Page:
Achilles Tendon Rupture Symptoms Signs

posted on 30 Apr 2015 00:26 by murphyljnnesrcak
Overview
Achilles Tendinitis The Achilles tendon is the largest and strongest tendon in the body. It functions to help control the foot when walking and running. Ruptures of the Achilles tendon commonly occur in individuals in their 30s and 40s. This age group is affected because these patients are still quite active, but over time their tendons tend to become stiffer and gradually weaken. These ruptures usually occur when an athlete loads the Achilles in preparation to pushing off. This can occur when suddenly changing directions, starting to run, or preparing to jump. These ruptures occur because the calf muscle generates tremendous force through the Achilles tendon in the process of propelling the body. Patients will feel a sharp intense pain in the back of their heel. Patients often initially think that they were ?struck in the back of the heel? and then realize that there was no one around them. After the injury, patients will have some swelling. If they can walk at all, it will be with a marked limp. It is very rare that a rupture of the Achilles is partial. However, a painful Achilles tendonitis or a partial rupture of the calf muscle (gastrocnemius) as it inserts into the Achilles can also cause pain in this area. The pain of an Achilles rupture can subside quickly and this injury may be misdiagnosed in the Emergency Department as a sprain. Important clues to the diagnosis are an inability to push off with the foot and a visible or palpable defect just above the heel bone in the back of the leg.

Causes
People who commonly fall victim to Achilles rupture or tear include recreational athletes, people of old age, individuals with previous Achilles tendon tears or ruptures, previous tendon injections or quinolone use, extreme changes in training intensity or activity level, and participation in a new activity. Most cases of Achilles tendon rupture are traumatic sports injuries. The average age of patients is 29-40 years with a male-to-female ratio of nearly 20:1. Fluoroquinolone antibiotics, such as ciprofloxacin, and glucocorticoids have been linked with an increased risk of Achilles tendon rupture. Direct steroid injections into the tendon have also been linked to rupture. Quinolone has been associated with Achilles tendinitis and Achilles tendon ruptures for some time. Quinolones are antibacterial agents that act at the level of DNA by inhibiting DNA Gyrase. DNA Gyrase is an enzyme used to unwind double stranded DNA which is essential to DNA Replication. Quinolone is specialized in the fact that it can attack bacterial DNA and prevent them from replicating by this process, and are frequently prescribed to the elderly. Approximately 2% to 6% of all elderly people over the age of 60 who have had Achilles ruptures can be attributed to the use of quinolones.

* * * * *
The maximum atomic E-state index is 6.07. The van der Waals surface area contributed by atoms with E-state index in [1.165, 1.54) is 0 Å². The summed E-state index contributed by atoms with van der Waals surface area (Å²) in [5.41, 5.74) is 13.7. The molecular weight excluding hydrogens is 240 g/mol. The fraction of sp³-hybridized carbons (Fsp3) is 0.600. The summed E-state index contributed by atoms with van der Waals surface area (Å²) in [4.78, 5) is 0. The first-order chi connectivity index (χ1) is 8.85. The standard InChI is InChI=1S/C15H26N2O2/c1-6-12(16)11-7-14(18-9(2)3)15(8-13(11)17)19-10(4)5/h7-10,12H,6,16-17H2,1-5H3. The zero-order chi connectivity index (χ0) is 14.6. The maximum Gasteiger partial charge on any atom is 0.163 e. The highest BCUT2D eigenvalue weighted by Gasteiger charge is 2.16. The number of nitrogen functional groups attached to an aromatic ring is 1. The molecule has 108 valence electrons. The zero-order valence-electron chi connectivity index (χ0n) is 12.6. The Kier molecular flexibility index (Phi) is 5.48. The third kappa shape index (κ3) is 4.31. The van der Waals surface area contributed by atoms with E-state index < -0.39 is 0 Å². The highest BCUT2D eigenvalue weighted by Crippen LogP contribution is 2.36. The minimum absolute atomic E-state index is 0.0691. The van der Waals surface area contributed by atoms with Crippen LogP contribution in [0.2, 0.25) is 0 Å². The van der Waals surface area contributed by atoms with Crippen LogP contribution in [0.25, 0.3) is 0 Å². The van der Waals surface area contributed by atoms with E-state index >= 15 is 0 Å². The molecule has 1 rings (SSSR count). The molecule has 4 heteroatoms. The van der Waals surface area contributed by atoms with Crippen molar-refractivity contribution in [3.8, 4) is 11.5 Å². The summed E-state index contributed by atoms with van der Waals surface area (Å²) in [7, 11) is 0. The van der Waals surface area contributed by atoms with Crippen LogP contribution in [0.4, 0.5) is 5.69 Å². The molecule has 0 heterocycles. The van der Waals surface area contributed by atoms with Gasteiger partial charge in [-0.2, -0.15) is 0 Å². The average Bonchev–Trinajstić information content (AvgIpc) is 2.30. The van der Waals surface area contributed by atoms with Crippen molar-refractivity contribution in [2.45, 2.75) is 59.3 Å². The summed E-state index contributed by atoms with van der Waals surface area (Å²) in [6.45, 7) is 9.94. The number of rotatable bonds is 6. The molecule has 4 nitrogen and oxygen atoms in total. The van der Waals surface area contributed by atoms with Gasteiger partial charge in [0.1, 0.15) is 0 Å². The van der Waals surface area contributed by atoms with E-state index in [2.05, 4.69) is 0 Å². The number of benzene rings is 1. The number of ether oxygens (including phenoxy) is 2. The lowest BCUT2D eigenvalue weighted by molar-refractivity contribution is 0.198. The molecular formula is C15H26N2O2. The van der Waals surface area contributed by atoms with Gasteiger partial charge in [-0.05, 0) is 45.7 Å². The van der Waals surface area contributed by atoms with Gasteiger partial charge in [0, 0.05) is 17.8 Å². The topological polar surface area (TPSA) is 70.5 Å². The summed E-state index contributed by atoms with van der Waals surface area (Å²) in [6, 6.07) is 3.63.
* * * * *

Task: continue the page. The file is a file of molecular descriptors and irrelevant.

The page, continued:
Symptoms
Whereas calf strains and tendonitis may cause tightness or pain in the leg, Achilles tendon ruptures are typically accompanied by a popping sensation and noise at the time of the injury. In fact, some patients joke that the popping sound was loud enough to make them think they?d been shot. Seeing a board-certified orthopedic surgeon is the best way to determine whether you have suffered an Achilles tendon tear.

Diagnosis
The actual area of an Achilles tendon rupture cannot be seen on x-ray. Therefore, although x-rays are often done to rule out bony injuries in individuals with an Achilles tendon rupture these x-rays are usually normal. Diagnostic ultrasound of the tendon can be performed to assess the integrity of the tendon. Other diagnostic tests, such as MRI's, may also be required in difficult cases.

Non Surgical Treatment
Pain medicines can help decrease pain and swelling. A cast may be needed for 2 months or more. Your foot will be positioned in the cast with your toes pointing slightly down. Your caregiver will change your cast and your foot position several times while the tendon heals. Do not move or put weight on your foot until your caregiver tells you it is okay. A leg brace or splint may be needed to help keep your foot from moving while your tendon heals. Heel lifts are wedges put into your shoe or cast. Heel lifts help decrease pressure and keep your foot in the best position for your tendon to heal. Surgery may be needed if other treatments do not work. The edges of your tendon may need to be stitched back together. You may need a graft to patch the tear. A graft is a piece of another tendon or artificial material. Achilles Tendinitis

Surgical Treatment
An Achilles tendon rupture is a complete tear of the fibrous tissue that connects the heel to the calf muscle. This is often caused by a sudden movement that overextends the tendon and usually occurs while running or playing sports such as basketball or racquetball. Achilles tendon rupture can affect anyone, but occurs most often in middle-aged men.